The following is a guest post from Renee King as part of our Kindle Review Month here on Her Packing List!
As the former owner of the Kindle 3, I have to say that I was quite devastated when mine was stolen.
I had come to depend on it as my personal library; a small depository that held all of the literary wonders that served to shape me as a human being. Previously, I had lots of paperbacks and hardbacks strewn throughout every possible cubbyhole of my house and had to make the awful decision to donate them so that I could reclaim some sense of normalcy again.
One day, I heard that Amazon was revamping the original Kindle. This time around it would not only serve as a way to catalog your books, but you would now be able to surf the internet via a browser, utilize their new text to speech capabilities, enjoy a longer battery life, more storage, view your books in landscape or portrait orientation, use the built in dictionary, adjust the text size and you could listen to your downloaded music. At the time, it was a phenomenal upgrade! In fact, I was so impressed, I wrote a review of it on my travel blog!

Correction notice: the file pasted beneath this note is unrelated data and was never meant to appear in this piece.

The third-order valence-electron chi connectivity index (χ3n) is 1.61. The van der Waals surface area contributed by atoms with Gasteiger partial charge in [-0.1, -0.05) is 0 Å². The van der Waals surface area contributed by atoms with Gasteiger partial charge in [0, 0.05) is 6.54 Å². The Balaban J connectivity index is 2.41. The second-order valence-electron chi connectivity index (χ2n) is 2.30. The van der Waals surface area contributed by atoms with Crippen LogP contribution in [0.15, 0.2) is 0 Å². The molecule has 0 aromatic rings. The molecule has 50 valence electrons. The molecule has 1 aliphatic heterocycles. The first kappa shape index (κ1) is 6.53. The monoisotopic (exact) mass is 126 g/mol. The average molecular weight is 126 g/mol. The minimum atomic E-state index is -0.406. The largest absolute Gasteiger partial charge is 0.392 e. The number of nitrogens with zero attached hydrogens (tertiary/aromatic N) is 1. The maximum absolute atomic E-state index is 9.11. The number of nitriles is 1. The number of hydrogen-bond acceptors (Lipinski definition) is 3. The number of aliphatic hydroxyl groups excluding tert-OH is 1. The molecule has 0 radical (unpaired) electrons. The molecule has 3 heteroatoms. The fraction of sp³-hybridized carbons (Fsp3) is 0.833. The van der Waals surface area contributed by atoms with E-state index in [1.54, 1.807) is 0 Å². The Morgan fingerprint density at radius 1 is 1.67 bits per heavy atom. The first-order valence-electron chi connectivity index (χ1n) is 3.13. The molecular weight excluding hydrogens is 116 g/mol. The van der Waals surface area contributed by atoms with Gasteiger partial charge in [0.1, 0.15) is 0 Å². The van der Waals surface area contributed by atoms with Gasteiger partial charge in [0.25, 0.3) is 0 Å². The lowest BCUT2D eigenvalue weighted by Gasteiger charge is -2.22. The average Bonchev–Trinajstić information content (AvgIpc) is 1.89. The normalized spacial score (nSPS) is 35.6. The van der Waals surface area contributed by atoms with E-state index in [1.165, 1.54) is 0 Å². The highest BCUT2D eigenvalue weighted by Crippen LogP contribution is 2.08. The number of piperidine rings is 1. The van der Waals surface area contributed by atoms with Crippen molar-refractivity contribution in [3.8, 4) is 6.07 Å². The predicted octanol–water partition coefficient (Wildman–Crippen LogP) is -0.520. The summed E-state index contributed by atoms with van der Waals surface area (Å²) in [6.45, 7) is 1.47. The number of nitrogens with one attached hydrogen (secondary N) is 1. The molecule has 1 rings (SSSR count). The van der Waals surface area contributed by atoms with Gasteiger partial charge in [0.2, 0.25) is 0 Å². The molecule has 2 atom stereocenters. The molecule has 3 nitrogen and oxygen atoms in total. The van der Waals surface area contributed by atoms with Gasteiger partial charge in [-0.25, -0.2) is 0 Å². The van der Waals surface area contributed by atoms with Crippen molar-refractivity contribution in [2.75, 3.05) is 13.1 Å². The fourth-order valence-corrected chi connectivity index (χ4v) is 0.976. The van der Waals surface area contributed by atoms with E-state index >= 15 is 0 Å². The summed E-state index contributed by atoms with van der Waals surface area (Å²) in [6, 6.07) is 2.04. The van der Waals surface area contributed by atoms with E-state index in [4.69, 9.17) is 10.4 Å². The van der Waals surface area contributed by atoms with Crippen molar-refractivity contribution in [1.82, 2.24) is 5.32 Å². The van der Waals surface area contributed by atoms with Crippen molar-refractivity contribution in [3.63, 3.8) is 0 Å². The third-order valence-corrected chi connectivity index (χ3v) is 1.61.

Naturally, technology is ever evolving and Amazon is always thinking of ways to improve their flagship invention. Fast forward a year later, when their newest iteration of the Kindle is announced, the Kindle Fire. This was around the time that someone decided they needed my Kindle 3G more than I did. There was no question that I was going to replace it, but now that they were introducing a new model, I had to make a decision.
As soon as I learned about the Fire’s amazing features, there was no question that would be my replacement.
In my opinion, there’s not even a contest between the Kindle 3G and the Fire. As much as I enjoyed the former, it was little more than an electronic reader that allowed you to surf and listen to music. The Fire was different because it took into account the reality that most technologically savvy people, especially travelers, demanded a plurality of services in one convenient unit.
The Fire is like a mini computer.